Week 7 – John 8:1-11
Many of your Bibles will put a heading over this passage saying something like “The earliest manuscripts do not include 7:53-8:11.” At first glance this may seem concerning, either for you or for folks in your group. You’ll see my thoughts about the textual concerns for this passage below the discussion questions.
At this point in the Gospel of John, Jesus has made several trips to Jerusalem during major Jewish holidays (John 5:1, 7:2,10, 10:22). On each of these trips he would make regular appearances in the Temple to teach, and on one of these occasions the Pharisees decided to publicly spring a trap on him. They threw down a woman caught in adultery in front of him and said something like, “Moses said we should stone this woman. What do you say?”Now, the law clearly called for this woman’s death. Lev. 20:10: “If a man commits adultery with the wife of his neighbor, both the adulterer and the adulteress shall surely be put to death.” Suspiciously, no man is present alongside this woman. The Pharisees weren’t asking Jesus what should be done; they knew. As the text says, they were testing Jesus to see if he would obey the Law or say something contrary to it, in hopes that they could then bring a charge against him in the Sanhedrin (Jewish Council) and have him silenced.
With an insistent crowd and likely a sobbing woman in front of him, Jesus does a delightfully weird thing: he stoops down and doodles in the dirt. The text doesn’t comment on what he actually wrote, and speculation doesn’t really benefit our study here. But in a high stress moment, Jesus diverted everyone’s attention; doubtless people were whispering to one another, “What’s he doing?” In staying silent and continuing to write he appears to be preoccupied, but more likely he was de-escalating the situation and preparing the crowd to let it fizzle. And fizzle it did, once Jesus gave his amazingly insightful response, “Let him who is without sin among you be the first to throw a stone at her.” He put his finger on the heart of everyone in the room, convicting them of their hypocrisy. They were concerned with the woman’s disobedience, while ignoring their own. They showed no compassion towards the woman, when they themselves were in need of compassion. In their only moment of solid leadership, the older men drop their stones and walk away first, being the quickest to admit their own sin.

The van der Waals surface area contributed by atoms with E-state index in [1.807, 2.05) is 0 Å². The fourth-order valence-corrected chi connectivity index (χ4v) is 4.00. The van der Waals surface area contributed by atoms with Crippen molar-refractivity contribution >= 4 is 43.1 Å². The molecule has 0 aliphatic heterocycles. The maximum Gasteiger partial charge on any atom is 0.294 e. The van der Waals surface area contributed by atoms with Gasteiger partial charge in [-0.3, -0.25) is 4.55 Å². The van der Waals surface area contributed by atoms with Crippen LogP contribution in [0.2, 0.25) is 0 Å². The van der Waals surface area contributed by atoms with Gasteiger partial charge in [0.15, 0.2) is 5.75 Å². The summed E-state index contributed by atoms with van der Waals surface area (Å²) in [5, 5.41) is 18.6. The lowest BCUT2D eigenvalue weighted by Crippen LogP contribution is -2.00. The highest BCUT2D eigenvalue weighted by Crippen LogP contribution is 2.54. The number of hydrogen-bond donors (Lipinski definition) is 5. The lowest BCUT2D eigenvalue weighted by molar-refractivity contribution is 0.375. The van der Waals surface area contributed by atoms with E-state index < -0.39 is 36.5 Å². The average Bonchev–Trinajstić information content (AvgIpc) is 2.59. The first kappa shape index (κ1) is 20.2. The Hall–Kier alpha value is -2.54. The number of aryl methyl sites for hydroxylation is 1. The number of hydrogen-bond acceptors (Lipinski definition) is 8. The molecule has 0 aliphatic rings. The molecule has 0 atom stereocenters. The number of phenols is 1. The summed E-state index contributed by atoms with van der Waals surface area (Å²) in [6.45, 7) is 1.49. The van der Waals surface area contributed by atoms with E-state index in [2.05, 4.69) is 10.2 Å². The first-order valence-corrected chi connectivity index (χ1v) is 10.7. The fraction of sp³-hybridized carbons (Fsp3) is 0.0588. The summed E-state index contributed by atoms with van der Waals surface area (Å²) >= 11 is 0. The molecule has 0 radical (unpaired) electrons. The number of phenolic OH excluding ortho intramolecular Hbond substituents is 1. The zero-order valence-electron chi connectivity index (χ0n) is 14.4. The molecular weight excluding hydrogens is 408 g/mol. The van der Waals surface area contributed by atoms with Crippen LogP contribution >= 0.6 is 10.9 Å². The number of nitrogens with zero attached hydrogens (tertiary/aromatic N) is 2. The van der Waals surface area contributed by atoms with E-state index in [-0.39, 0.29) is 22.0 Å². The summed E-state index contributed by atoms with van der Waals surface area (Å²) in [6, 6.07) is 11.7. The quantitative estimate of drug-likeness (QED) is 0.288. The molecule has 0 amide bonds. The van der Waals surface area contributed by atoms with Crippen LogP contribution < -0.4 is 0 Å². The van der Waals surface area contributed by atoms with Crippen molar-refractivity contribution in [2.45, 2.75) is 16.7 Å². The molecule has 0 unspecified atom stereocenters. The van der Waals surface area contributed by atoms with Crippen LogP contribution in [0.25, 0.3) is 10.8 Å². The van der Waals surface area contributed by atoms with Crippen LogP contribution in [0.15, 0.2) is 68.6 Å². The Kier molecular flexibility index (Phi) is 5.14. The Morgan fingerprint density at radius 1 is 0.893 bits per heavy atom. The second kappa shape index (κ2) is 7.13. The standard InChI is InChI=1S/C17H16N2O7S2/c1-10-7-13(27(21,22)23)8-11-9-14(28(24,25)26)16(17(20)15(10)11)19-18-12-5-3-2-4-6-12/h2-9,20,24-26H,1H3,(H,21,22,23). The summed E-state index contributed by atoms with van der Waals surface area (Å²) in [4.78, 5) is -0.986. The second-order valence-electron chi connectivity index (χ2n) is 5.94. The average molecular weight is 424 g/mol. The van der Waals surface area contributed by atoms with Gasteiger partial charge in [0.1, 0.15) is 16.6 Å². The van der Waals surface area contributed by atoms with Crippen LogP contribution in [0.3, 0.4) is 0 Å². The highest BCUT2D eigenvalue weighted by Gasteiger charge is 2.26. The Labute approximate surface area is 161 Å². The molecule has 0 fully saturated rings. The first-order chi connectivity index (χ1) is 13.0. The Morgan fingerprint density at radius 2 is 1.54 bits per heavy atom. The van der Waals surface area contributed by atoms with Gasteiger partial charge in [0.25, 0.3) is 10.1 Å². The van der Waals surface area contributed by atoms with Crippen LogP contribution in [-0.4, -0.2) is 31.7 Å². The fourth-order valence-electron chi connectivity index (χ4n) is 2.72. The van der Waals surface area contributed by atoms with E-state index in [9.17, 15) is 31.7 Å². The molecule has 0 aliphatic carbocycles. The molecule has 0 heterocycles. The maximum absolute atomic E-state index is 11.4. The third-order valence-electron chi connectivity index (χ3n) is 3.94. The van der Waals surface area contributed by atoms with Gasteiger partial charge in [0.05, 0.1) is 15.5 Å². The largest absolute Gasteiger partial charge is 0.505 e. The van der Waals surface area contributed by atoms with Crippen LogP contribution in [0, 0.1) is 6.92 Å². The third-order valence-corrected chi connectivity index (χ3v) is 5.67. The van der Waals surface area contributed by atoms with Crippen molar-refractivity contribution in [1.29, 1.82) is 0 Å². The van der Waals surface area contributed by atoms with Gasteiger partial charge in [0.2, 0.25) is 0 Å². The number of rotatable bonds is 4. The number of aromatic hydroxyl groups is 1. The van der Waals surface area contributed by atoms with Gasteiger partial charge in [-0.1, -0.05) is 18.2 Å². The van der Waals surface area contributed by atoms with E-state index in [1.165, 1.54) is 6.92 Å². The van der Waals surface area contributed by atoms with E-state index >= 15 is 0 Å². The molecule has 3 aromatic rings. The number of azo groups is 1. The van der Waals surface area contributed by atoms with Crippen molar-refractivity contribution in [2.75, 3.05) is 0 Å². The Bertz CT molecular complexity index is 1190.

And then we see a moment of real tenderness between Jesus and the woman. Note that Jesus, a champion for women in so many ways, is the only person in this story who actually talks to the woman. He asked her to realize the wonder of her situation, that her accusers were gone, and then gave her an even greater gift than a cleared sentence: forgiveness. Jesus spoke as the only one who could forgive sins on earth (Luke 5:24) and said the same thing he said to the man at Bethesda (5:1-17): sin no more. Having had compassion on the woman, he then called her to obedience, much as believers who have received mercy are called into deeper obedience to the giver of mercy.
Questions for Discussion
• Could someone read John 8:1-11 for us?
• What stood out to you from this passage?
• How do we see obedience and compassion play out in this story?
• Why do you think Jesus answered with, “Let him who is without sin … be the first to throw a stone?”
• How can this passage help us reflect on our own lives?
• Why do you think Jesus’ forgiveness came with the command to “sin no more”?
• How does Jesus’ compassion towards you call you into greater obedience to him?